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Read 5 lovey-dovey Aussie bird facts

October 29, 2019

Read 5 lovey-dovey facts about Australian birds thanks to Bird Bonds by Gisela Kaplan

Based on a wealth of original research and complemented by illustrations and colour photographs, Bird Bonds is a valuable resource and a beguiling insight into the world of the birds around us.

Did you know that:

  • Some Australian native birds become childhood sweethearts and court for years before they get ‘married
  • Some birds divorce because of personality clashes and different skill levels
  • Many birds negotiate their parenting duties

But how do these personal life events link to long-lasting bonds, long life-spans and exceptional overall intelligence?

Professor Gisela Kaplan, an eminent voice in animal behaviour, and particularly bird behaviour, draws on the latest insights in the evolution of particular cognitive and social abilities. She uncovers motivations and attractions in partner choice that are far more complex than was once believed. She shows how humans and birds may be more alike in attachment and mating behaviour than we think – despite the enormous evolutionary distance between us.

Below are five fun facts about Australian native bird species that you can find in Bird Bonds, available now!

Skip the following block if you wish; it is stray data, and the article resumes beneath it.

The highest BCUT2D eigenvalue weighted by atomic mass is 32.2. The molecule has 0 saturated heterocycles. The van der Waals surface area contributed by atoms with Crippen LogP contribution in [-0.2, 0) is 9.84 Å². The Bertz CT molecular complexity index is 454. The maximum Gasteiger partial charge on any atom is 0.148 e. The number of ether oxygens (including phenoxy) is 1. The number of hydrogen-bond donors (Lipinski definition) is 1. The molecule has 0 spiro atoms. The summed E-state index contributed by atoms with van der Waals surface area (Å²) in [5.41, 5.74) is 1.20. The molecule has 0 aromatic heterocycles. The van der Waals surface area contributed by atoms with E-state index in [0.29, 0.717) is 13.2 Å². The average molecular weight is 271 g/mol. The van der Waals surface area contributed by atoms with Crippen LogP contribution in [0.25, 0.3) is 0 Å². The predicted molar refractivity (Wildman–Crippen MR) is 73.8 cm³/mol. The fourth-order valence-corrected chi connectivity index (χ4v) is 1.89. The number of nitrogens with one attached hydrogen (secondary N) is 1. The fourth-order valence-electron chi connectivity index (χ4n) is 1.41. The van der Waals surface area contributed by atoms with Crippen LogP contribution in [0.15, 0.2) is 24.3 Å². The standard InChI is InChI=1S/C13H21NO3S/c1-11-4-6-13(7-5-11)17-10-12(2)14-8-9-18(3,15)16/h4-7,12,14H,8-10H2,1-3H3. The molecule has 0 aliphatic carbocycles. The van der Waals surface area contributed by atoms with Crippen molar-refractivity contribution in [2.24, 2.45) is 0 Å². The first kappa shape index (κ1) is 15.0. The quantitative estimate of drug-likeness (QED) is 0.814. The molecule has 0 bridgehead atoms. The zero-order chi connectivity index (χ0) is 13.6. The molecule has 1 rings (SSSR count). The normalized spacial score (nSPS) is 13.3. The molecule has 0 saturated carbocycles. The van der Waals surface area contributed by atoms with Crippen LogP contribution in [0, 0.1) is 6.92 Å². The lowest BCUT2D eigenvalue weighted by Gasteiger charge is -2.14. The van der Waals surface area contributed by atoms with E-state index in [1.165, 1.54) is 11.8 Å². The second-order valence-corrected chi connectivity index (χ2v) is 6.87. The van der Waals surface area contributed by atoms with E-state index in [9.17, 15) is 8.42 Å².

Amazingly, many native male and female birds may have the same or very similar plumage and size. In fact, in many species such as cockatoos, butcherbirds, currawongs and drongos, its almost impossible to distinguish the male from the female.

Many Australian birds don't go for the brightest, loudest or most beautiful mates, but may form deep-seated attachments based on personality and experience.

Australian pair bonding birds will spend substantially more time with their offspring than most their northern hemisphere counterparts.

In many native species, male and female birds share all parenting duties equally. Some, such as superb fairy-wrens, even recruit helpers at the nest.

Australian birds are known to live a long time and often stay together with their partners, even for life. Like humans, they may also experience divorce, remarriage, or unhappy unions, and they may even argue with one another.